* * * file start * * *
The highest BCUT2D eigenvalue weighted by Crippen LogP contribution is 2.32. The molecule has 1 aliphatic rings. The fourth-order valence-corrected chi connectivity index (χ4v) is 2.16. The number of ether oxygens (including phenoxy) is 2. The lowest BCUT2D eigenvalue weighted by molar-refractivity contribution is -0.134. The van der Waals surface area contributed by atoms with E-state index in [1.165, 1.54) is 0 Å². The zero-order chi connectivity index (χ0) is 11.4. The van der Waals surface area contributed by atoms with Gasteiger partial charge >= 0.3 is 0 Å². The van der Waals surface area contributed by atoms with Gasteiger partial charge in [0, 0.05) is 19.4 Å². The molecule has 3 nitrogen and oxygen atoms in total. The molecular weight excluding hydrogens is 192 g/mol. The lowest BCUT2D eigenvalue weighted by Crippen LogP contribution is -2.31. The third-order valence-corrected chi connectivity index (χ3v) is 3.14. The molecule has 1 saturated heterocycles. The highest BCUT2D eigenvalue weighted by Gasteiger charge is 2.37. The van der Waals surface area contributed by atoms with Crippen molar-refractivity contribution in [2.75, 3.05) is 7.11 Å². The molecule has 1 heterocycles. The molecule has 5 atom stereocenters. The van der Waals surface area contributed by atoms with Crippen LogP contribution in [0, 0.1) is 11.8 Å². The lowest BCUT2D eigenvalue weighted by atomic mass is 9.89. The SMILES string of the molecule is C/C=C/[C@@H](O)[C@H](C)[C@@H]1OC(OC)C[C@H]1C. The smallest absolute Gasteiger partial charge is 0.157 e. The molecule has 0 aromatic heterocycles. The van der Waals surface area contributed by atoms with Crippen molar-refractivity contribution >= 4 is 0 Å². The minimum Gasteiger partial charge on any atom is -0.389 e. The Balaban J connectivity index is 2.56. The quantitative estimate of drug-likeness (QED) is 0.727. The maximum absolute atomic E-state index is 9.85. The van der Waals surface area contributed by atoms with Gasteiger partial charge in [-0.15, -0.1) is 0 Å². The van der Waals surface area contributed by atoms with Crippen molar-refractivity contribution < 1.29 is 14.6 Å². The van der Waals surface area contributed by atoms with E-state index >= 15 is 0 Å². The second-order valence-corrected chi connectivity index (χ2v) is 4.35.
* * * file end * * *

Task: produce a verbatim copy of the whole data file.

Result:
The highest BCUT2D eigenvalue weighted by Crippen LogP contribution is 2.32. The molecule has 1 aliphatic rings. The fourth-order valence-corrected chi connectivity index (χ4v) is 2.16. The number of ether oxygens (including phenoxy) is 2. The lowest BCUT2D eigenvalue weighted by molar-refractivity contribution is -0.134. The van der Waals surface area contributed by atoms with E-state index in [1.165, 1.54) is 0 Å². The zero-order chi connectivity index (χ0) is 11.4. The van der Waals surface area contributed by atoms with Gasteiger partial charge >= 0.3 is 0 Å². The van der Waals surface area contributed by atoms with Gasteiger partial charge in [0, 0.05) is 19.4 Å². The molecule has 3 nitrogen and oxygen atoms in total. The molecular weight excluding hydrogens is 192 g/mol. The lowest BCUT2D eigenvalue weighted by Crippen LogP contribution is -2.31. The third-order valence-corrected chi connectivity index (χ3v) is 3.14. The molecule has 1 saturated heterocycles. The highest BCUT2D eigenvalue weighted by Gasteiger charge is 2.37. The van der Waals surface area contributed by atoms with Crippen molar-refractivity contribution in [2.75, 3.05) is 7.11 Å². The molecule has 1 heterocycles. The molecule has 5 atom stereocenters. The van der Waals surface area contributed by atoms with Crippen LogP contribution in [0, 0.1) is 11.8 Å². The lowest BCUT2D eigenvalue weighted by atomic mass is 9.89. The SMILES string of the molecule is C/C=C/[C@@H](O)[C@H](C)[C@@H]1OC(OC)C[C@H]1C. The smallest absolute Gasteiger partial charge is 0.157 e. The molecule has 0 aromatic heterocycles. The van der Waals surface area contributed by atoms with Crippen molar-refractivity contribution >= 4 is 0 Å². The minimum Gasteiger partial charge on any atom is -0.389 e. The Balaban J connectivity index is 2.56. The quantitative estimate of drug-likeness (QED) is 0.727. The maximum absolute atomic E-state index is 9.85. The van der Waals surface area contributed by atoms with Gasteiger partial charge in [-0.15, -0.1) is 0 Å². The van der Waals surface area contributed by atoms with Crippen molar-refractivity contribution < 1.29 is 14.6 Å². The van der Waals surface area contributed by atoms with E-state index >= 15 is 0 Å². The second-order valence-corrected chi connectivity index (χ2v) is 4.35.